By the time I finish a project it’s not unusual to have 30-50 incremental project files. As the files are mainly “shells” and don’t contain the actual media, it’s no big deal as far as HD space is concerened.

    This appraoch has saved my a** a number of times!

  5. Kevin M. Kortsch

    Isn’t technology great! Where I’m from, when you pushed the stop button, it’s done. Now we can go for hours at a time and the little 0-1 microbrain suddenly decides to take a dirt nap. Although I’m new to the DAW world I’ve been working with computers since the 286 and know all too well that this is just another machine that has an umbilical cord attached to Murphys’ Law. Never heard it? Murphys’ Law states “If it can go wrong, it will go wrong and at the worst possible time”.

    Good advice, get the twitch.

  6. A

    the print of ‘Cnrt’ and ‘S’ have got erased from my keyboard due to too much Twitching 😀

  7. Wiguan

    Yea, I have that “twitch” for over 3 years now.

    CMD+S or CTRL +S (Windows)
    I do that all the time.

    The funny part about it is when I surf the internet and try to leave a long comment on other people blog, I have that twitch come back and of course the browser try to save the whole html files instead. 😀

  8. Wiguan

    Yea, I have that “twitch” for over 3 years now.

    CMD+S or CTRL +S (Windows)
    I do that all the time.

    The funny part about it is when I surve the internet and try to leave a long comment on other people blog, I have that twitch come back and of course the browser try to save the whole html files instead. 😀

  9. Charlotte Wrinch


    I just love your blogs. I had a smile on the whole time. Thanks for rattling the chains!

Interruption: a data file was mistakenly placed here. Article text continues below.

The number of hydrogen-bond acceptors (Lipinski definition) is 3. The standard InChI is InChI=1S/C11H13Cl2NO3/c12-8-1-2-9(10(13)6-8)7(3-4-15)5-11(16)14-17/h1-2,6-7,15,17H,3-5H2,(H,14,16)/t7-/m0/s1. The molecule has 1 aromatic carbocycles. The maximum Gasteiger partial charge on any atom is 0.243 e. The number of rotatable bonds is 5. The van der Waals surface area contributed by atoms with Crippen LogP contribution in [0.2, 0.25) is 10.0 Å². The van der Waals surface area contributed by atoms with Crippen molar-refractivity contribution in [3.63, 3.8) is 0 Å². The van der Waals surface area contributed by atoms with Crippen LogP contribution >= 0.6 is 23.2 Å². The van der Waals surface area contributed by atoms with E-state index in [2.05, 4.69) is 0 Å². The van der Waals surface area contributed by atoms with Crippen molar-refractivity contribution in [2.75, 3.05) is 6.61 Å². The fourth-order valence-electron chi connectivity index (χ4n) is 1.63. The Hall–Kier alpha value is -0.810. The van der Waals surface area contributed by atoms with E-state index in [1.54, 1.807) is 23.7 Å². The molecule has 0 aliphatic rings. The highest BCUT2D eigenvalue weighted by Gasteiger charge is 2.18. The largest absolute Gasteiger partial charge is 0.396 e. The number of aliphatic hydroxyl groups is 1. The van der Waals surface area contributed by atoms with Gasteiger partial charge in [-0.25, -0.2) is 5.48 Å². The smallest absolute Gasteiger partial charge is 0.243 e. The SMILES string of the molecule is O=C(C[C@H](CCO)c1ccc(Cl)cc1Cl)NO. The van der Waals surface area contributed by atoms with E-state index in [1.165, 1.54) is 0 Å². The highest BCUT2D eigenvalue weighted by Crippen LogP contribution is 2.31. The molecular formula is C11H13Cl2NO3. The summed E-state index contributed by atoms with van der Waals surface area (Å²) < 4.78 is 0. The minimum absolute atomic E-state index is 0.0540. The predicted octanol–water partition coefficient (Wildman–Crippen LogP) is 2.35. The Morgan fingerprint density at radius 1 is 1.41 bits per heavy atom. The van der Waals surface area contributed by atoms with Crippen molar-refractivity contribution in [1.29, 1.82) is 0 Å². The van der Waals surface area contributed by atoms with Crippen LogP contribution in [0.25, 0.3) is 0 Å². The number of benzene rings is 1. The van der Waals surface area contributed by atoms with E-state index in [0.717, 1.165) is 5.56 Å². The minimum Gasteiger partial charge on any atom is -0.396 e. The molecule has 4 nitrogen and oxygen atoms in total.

And by the way, thanks for all the great stuff you give us. I watched one of your tutorials the other day about labelling your I/O settings – particularly the busses, and it was awesome! Really clarified Protools routing system a lot for me! Thumbs up at you!


    • Eric

      for those whom don’t have the ‘twitch’ perhaps have a timer to go off every minute to do so till it becomes habit. the amount of stress i have dodged because of this habit is life saving!

  10. peter jaques

    Even better than the twitch: I have Pro Tools set to autosave every *1* minute, and save the maximum number of backups (99 I think). Session files are not huge compared to drive speeds (especially on my internal SSD) so I’ve never encountered any hiccup from PT saving.

  11. Xan

    Good plan that…I make it a policy to never walk away from the computer without saving.

    Sometimes you do have to be careful because saving can actually destroy something if you accidentally do a “save” instead ov a “save as”.

    And yeah, I HAVE had that one with the cat walking over the keyboard and quitting the apps once! hehe

    • Christopher w

      yeah, I do that as well.

      Every time I go away from the computer, even just to go to the toilet I save it and then again as a different name encase something weird happens and the session breaks.

  12. Scott Colesby

    I developed this twitch a few years ago. Normally do it after pretty much any change.

    Have to say, however, that the thumb/index is obviously the better combination.

  13. JLiRD808

    Haha! “Hi my name is jason and I have had the glitch for 4 years now”….I’m on a PC though so it’s left pinky on Ctrl and index on S…and repeat.

    I set Cubase to autosave every 10mins. I know ppl that are every 3 mins. I’ve been “saving as [new filename]” like a m*ther too…usually just “name1” then “name2” etc. Every once in awhile I WILL go back and pull up an older version if I feel I’ve been steering wrong.

    I do have tons of save files that are probably safe to delete now lol.

    Good article!

  14. Sad Panda

    The best part about this is it’s not even PT specific. It’s not even DAW specific. Ctrl+S works in PT, Sonar, Notepad, Excel, and just about everything else. DO IT DO IT DO IT.

  15. Bob Sorace

    In Pro Tools, can’t you adjust the amount of time it will “auto save” your project? I know I’ve had to go through the backups looking for an earlier version of a session so I could use that one instead of the version I just screwed up!

  16. Christopher w

    As I posted on twitter, before I knew you made the blog post:

    I have just noticed my hand always naturally rests on the cmd and S buttons, habit I guess… its annoying when I’m working on a PC though, having to think about saving (as my hand then will rest on the \ key not cmd). Every time I see the icon of what-ever DAW turn greyish I automatically lean on my “rest”

    As a side note: my macbook pro only says ctrl not control.